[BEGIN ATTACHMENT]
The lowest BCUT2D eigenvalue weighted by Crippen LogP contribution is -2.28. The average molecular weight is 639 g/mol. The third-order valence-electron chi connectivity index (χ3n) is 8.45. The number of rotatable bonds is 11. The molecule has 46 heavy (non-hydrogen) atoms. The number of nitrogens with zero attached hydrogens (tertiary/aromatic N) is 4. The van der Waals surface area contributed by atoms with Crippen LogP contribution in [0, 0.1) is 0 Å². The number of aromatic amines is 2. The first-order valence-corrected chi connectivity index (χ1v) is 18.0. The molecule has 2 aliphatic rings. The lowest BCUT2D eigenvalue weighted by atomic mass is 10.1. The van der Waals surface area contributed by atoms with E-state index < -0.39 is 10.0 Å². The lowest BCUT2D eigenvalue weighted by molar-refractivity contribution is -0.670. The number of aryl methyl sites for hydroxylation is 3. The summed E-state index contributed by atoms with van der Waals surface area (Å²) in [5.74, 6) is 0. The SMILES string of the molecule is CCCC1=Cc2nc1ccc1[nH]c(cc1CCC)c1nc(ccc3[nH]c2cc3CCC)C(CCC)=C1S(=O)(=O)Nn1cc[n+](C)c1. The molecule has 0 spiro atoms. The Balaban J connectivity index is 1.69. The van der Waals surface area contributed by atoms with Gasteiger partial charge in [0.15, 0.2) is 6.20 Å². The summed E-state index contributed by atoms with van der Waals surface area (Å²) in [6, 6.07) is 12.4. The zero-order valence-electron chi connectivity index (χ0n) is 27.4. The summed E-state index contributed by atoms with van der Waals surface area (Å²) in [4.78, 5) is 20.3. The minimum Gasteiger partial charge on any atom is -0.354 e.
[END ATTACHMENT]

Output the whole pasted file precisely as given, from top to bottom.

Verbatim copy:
The lowest BCUT2D eigenvalue weighted by Crippen LogP contribution is -2.28. The average molecular weight is 639 g/mol. The third-order valence-electron chi connectivity index (χ3n) is 8.45. The number of rotatable bonds is 11. The molecule has 46 heavy (non-hydrogen) atoms. The number of nitrogens with zero attached hydrogens (tertiary/aromatic N) is 4. The van der Waals surface area contributed by atoms with Crippen LogP contribution in [0, 0.1) is 0 Å². The number of aromatic amines is 2. The first-order valence-corrected chi connectivity index (χ1v) is 18.0. The molecule has 2 aliphatic rings. The lowest BCUT2D eigenvalue weighted by atomic mass is 10.1. The van der Waals surface area contributed by atoms with E-state index < -0.39 is 10.0 Å². The lowest BCUT2D eigenvalue weighted by molar-refractivity contribution is -0.670. The number of aryl methyl sites for hydroxylation is 3. The summed E-state index contributed by atoms with van der Waals surface area (Å²) in [5.74, 6) is 0. The SMILES string of the molecule is CCCC1=Cc2nc1ccc1[nH]c(cc1CCC)c1nc(ccc3[nH]c2cc3CCC)C(CCC)=C1S(=O)(=O)Nn1cc[n+](C)c1. The molecule has 0 spiro atoms. The Balaban J connectivity index is 1.69. The van der Waals surface area contributed by atoms with Gasteiger partial charge in [0.15, 0.2) is 6.20 Å². The summed E-state index contributed by atoms with van der Waals surface area (Å²) in [6, 6.07) is 12.4. The zero-order valence-electron chi connectivity index (χ0n) is 27.4. The summed E-state index contributed by atoms with van der Waals surface area (Å²) in [4.78, 5) is 20.3. The minimum Gasteiger partial charge on any atom is -0.354 e.